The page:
The symposium will discuss issues related to the commercial application of irradiation on fresh produce. Highlighted are the current developments in packaging materials for fresh produce, the U.S. Food and Drug Administration’s proposed changes in labeling of irradiated foods, consumer acceptance, and the challenge and opportunity for commercial application of irradiation technology.

Corporate-sponsored international skill-based volunteering in food production
Session 220, Tuesday, 10:30 a.m.–noon
Room 207C
Track: Professional and Business Development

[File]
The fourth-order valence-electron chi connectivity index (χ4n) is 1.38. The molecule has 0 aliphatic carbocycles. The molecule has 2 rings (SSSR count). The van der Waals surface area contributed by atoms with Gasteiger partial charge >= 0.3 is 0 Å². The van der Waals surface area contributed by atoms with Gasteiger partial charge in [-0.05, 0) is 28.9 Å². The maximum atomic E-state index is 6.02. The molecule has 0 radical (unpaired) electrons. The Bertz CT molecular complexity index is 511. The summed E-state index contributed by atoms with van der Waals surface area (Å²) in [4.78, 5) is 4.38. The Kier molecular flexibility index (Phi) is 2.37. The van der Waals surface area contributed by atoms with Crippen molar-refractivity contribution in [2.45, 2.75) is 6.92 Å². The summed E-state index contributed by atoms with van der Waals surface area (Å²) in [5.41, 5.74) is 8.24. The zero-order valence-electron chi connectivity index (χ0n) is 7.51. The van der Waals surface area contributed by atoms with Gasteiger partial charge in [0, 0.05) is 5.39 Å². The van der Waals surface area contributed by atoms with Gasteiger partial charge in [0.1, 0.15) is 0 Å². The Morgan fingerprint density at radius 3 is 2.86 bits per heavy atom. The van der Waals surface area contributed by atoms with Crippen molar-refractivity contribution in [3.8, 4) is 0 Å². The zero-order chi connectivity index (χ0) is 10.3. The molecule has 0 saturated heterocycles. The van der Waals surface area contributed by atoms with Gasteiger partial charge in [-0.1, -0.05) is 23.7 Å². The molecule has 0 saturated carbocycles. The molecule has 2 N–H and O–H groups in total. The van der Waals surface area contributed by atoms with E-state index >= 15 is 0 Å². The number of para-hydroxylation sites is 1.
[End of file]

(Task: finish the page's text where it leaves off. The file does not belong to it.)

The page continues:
This symposium session will present a successful model of international skill-based volunteering in the food production area based on the Kraft Foods experience. In 2000, Kraft Foods formed a partnership with the United Nations Volunteers (UNV) program, which promotes volunteerism to support peace and development worldwide. Beneficiaries include small to medium-scale companies, trade and industry groups, non-governmental organizations (NGO), as well as government and other policy makers who influence the development of private and public enterprise. Similarly, Kraft Foods Biscuits Europe has partnered with Planète Urgence, an NGO that actively works to develop human and economic capacity through knowledge sharing, since 2006. Through these two partnerships, Kraft Foods has been raising the internal capabilities of these groups through projects ranging from cake production in Indonesia to nutrition training in Burkina Faso. Kraft Foods has also been able to provide its employee volunteers with a learning experience and an opportunity for sharing their skills. In this session, the panelists will share the benefits of the program and the mechanics of how it works, as well as answer audience questions.